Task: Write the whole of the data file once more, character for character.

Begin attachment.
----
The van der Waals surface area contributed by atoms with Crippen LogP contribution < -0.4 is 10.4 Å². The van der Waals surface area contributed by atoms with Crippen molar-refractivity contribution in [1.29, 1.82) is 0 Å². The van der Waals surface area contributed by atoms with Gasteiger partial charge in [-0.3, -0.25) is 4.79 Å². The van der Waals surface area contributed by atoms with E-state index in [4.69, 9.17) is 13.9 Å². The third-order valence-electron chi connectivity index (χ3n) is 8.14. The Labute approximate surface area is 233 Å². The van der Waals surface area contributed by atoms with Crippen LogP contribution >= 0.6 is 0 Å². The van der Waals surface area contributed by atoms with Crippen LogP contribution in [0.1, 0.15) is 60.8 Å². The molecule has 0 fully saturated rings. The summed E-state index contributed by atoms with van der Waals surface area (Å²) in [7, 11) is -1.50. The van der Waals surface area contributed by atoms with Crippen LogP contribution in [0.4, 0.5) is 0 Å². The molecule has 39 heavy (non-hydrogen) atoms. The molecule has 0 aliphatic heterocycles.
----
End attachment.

The van der Waals surface area contributed by atoms with Crippen LogP contribution < -0.4 is 10.4 Å². The van der Waals surface area contributed by atoms with Crippen molar-refractivity contribution in [1.29, 1.82) is 0 Å². The van der Waals surface area contributed by atoms with Gasteiger partial charge in [-0.3, -0.25) is 4.79 Å². The van der Waals surface area contributed by atoms with E-state index in [4.69, 9.17) is 13.9 Å². The third-order valence-electron chi connectivity index (χ3n) is 8.14. The Labute approximate surface area is 233 Å². The van der Waals surface area contributed by atoms with Crippen LogP contribution >= 0.6 is 0 Å². The van der Waals surface area contributed by atoms with Crippen LogP contribution in [0.1, 0.15) is 60.8 Å². The molecule has 0 fully saturated rings. The summed E-state index contributed by atoms with van der Waals surface area (Å²) in [7, 11) is -1.50. The van der Waals surface area contributed by atoms with Crippen LogP contribution in [0.4, 0.5) is 0 Å². The molecule has 39 heavy (non-hydrogen) atoms. The molecule has 0 aliphatic heterocycles.